This process continues until the adjudicator has enough information to prepare a decision on the issues under appeal, which is referred to as an “Order”.

Oral Hearings?

It is at the Adjudication stage that an oral hearing could theoretically occur. As noted in the FOI Manual:

Any party to the appeal may request an opportunity to make oral submissions, and an oral hearing may be held if the IPC believes that it would aid in an exploration of the issues.

In an inquiry, the IPC has the power to summon and examine witnesses under oath. Anything said or any document or thing produced during an inquiry, whether oral or written is privileged to the same extent as it would be before a court.

An inquiry must be conducted in a manner that protects the confidentiality of the records pending the IPC’s decision. It is not a public hearing, witnesses are generally not cross-examined, and testimony may not be used in other proceedings.

FOI Manual, Chapter 11: Appeals Process

However, as previously noted, such oral hearings are extremely rare, as the IPCO generally takes the position that an oral hearing will not aid in an exploration of the issues. I would expect the current pandemic to make the likelihood of an oral hearing even lower.


Similarly, although an IPCO adjudicator has the power to summon witnesses to testify, this rarely occurs in practice. When witness evidence is deemed necessary, it is far more common for the adjudicator to request that such evidence be submitted in writing, as affidavits.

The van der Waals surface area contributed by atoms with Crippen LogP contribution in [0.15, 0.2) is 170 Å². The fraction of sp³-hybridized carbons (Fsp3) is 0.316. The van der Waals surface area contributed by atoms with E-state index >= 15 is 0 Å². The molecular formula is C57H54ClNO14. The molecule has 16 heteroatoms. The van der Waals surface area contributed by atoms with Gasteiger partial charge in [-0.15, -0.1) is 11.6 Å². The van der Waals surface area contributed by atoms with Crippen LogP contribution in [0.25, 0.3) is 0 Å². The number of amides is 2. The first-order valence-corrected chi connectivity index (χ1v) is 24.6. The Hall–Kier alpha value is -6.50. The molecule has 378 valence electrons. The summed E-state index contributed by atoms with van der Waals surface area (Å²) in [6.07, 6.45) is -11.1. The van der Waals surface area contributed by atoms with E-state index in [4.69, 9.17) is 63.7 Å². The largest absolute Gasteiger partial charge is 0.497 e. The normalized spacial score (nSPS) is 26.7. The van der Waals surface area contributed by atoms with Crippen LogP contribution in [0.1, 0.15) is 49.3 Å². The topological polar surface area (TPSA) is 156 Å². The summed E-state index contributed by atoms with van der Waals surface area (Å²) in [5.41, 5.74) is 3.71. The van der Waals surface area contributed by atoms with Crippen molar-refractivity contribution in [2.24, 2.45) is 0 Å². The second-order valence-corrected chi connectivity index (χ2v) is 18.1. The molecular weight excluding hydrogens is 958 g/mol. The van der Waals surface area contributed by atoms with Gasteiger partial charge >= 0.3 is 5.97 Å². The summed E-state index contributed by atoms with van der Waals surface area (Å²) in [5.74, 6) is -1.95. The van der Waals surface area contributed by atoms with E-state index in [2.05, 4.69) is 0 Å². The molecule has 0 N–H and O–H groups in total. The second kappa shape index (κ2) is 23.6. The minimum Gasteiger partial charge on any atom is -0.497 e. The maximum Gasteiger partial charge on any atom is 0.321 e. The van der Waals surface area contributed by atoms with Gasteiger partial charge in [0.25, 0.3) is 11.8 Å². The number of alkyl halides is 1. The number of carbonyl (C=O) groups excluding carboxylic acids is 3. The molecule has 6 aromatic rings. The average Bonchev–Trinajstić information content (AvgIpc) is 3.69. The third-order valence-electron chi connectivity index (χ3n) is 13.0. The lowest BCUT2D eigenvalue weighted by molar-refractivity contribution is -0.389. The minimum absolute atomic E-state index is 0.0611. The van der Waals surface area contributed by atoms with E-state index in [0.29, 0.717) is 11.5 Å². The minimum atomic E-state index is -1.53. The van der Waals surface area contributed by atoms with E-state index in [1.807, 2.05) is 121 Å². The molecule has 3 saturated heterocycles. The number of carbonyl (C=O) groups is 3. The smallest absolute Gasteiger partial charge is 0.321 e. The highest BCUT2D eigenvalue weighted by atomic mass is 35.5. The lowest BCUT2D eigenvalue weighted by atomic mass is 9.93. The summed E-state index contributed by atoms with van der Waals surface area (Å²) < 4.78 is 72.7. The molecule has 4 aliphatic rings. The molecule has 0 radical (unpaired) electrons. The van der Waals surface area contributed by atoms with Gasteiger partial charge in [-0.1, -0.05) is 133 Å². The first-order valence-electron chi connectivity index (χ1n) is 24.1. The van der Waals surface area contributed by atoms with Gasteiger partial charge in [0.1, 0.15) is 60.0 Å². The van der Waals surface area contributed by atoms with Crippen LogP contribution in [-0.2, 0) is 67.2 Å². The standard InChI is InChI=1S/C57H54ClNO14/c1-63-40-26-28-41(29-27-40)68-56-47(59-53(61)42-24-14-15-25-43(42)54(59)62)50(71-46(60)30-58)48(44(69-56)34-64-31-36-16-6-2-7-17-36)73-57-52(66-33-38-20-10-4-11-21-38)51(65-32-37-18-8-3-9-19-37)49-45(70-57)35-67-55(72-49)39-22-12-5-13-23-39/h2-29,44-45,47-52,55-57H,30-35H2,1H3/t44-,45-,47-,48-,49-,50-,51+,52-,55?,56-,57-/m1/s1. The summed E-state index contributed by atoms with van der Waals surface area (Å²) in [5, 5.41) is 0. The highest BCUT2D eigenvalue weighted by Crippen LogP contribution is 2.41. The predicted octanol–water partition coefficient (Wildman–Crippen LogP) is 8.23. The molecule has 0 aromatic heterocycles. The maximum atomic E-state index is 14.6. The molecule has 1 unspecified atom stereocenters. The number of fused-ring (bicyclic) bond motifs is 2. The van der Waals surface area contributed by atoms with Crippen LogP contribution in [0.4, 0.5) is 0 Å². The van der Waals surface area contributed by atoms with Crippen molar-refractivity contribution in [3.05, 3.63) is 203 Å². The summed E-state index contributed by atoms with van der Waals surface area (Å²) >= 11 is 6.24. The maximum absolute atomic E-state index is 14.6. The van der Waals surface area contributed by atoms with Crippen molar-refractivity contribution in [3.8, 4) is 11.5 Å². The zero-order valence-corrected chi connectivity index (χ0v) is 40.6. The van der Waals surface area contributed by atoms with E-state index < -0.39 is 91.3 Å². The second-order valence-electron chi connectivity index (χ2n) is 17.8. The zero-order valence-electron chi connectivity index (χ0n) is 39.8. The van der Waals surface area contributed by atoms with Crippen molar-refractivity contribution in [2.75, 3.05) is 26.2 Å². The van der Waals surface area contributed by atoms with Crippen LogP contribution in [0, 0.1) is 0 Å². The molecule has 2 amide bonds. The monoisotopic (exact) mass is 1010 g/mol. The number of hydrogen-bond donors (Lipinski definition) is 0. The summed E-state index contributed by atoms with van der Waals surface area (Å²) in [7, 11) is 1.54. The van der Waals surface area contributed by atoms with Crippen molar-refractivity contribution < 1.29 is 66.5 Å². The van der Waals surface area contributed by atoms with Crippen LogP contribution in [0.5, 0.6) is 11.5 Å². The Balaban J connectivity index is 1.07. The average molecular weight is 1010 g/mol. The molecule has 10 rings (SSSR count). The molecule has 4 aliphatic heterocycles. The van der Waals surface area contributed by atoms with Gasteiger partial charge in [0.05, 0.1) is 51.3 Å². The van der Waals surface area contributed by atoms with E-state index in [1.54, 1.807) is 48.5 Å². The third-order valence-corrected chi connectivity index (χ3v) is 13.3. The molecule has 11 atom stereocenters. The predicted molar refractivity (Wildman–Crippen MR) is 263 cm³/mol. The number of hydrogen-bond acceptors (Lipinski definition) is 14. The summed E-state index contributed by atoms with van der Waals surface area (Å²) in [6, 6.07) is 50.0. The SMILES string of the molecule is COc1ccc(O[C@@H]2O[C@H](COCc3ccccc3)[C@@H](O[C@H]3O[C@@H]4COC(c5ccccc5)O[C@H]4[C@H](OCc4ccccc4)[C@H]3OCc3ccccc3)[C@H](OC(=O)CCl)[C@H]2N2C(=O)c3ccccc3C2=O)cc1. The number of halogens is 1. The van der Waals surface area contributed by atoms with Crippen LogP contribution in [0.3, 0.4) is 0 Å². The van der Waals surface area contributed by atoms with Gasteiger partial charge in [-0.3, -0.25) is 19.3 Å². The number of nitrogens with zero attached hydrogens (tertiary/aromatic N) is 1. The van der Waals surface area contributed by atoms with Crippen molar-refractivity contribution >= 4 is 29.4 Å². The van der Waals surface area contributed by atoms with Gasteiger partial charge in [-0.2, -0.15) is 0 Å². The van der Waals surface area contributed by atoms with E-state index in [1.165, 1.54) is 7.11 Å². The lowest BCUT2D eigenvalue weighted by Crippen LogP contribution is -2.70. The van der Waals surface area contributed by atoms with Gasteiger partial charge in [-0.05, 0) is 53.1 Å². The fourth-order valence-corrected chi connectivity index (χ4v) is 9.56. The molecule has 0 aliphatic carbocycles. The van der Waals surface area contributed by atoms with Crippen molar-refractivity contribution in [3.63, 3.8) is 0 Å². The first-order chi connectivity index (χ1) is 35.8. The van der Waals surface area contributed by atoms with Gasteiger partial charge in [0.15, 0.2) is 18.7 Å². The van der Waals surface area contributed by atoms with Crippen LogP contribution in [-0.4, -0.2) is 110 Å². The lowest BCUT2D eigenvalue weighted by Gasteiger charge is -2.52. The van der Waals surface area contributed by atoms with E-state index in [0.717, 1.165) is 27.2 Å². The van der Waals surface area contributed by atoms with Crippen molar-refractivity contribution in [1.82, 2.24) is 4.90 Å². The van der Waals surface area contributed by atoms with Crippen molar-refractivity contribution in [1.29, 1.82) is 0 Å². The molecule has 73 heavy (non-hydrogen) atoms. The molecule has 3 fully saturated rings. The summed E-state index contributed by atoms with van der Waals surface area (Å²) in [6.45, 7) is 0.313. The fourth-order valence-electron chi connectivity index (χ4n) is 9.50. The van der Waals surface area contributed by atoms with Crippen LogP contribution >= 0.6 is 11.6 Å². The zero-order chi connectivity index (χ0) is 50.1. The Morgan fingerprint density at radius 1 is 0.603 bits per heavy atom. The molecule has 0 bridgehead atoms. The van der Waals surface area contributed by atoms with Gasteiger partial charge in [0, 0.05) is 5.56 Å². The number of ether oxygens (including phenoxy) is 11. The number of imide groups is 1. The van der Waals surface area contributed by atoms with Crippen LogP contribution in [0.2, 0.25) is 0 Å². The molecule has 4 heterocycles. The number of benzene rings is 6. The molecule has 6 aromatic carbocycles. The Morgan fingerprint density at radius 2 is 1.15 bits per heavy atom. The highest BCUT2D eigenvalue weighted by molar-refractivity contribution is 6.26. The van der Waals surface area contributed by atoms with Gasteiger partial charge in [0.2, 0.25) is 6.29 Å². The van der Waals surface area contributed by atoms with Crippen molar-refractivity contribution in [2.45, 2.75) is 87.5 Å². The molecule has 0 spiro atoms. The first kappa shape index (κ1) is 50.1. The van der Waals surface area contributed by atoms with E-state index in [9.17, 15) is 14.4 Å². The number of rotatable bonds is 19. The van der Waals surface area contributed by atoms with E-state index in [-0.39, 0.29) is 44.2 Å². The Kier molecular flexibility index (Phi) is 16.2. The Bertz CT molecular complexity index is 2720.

An order is a decision by an adjudicator disposing of the issues in an appeal.

As described in the FOI Manual:

The IPC decides matters under appeal by issuing an order in the form of a report. An IPC order is binding on all parties to the appeal. An order is not subject to appeal; however it may be subject to a request for reconsideration or a judicial review. These processes will be discussed later in the chapter.

The IPC has broad order-making powers to:

Uphold or overturn an institution’s decisions related to the application of exclusions, exemptions, and fees;

Order an institution exercise or re-exercise its discretion;

Order an institution to conduct further searches for records;

Order an institution to produce a record where certain machine readable records are requested;

Issue an interim order on specific issues or records and defer a final decision; and

Order an institution to produce the records to the IPC.

The IPC notifies all parties to the appeal that an order has been issued and sends a copy of the order to the parties.

FOI Manual, Chapter 11: Appeals Process

It is these orders which are published on the IPCO website as Decisions.

Does The Institution Need A Lawyer?

First, check whether your institution has any policy with respect to the use of in-house or outside counsel when an FOI matter is up for appeal. Some institutions may require consultation with a lawyer for every FOI appeal, or may make their legal team responsible for processing FOI appeals.

That aside, it is not uncommon for an FOI professional to see an appeal through, from start to finish, without the use of a lawyer. A lawyer can certainly help with preparing representations, especially with making arguments with respect to the application of exemptions and exclusions, or reviewing and applying earlier orders issued by the IPCO with respect to fee decisions, reasonable search, etc. A lawyer may also bring a valuable perspective to the mediation stage, helping the institution determine which issues can be quickly settled, and which should proceed to adjudication.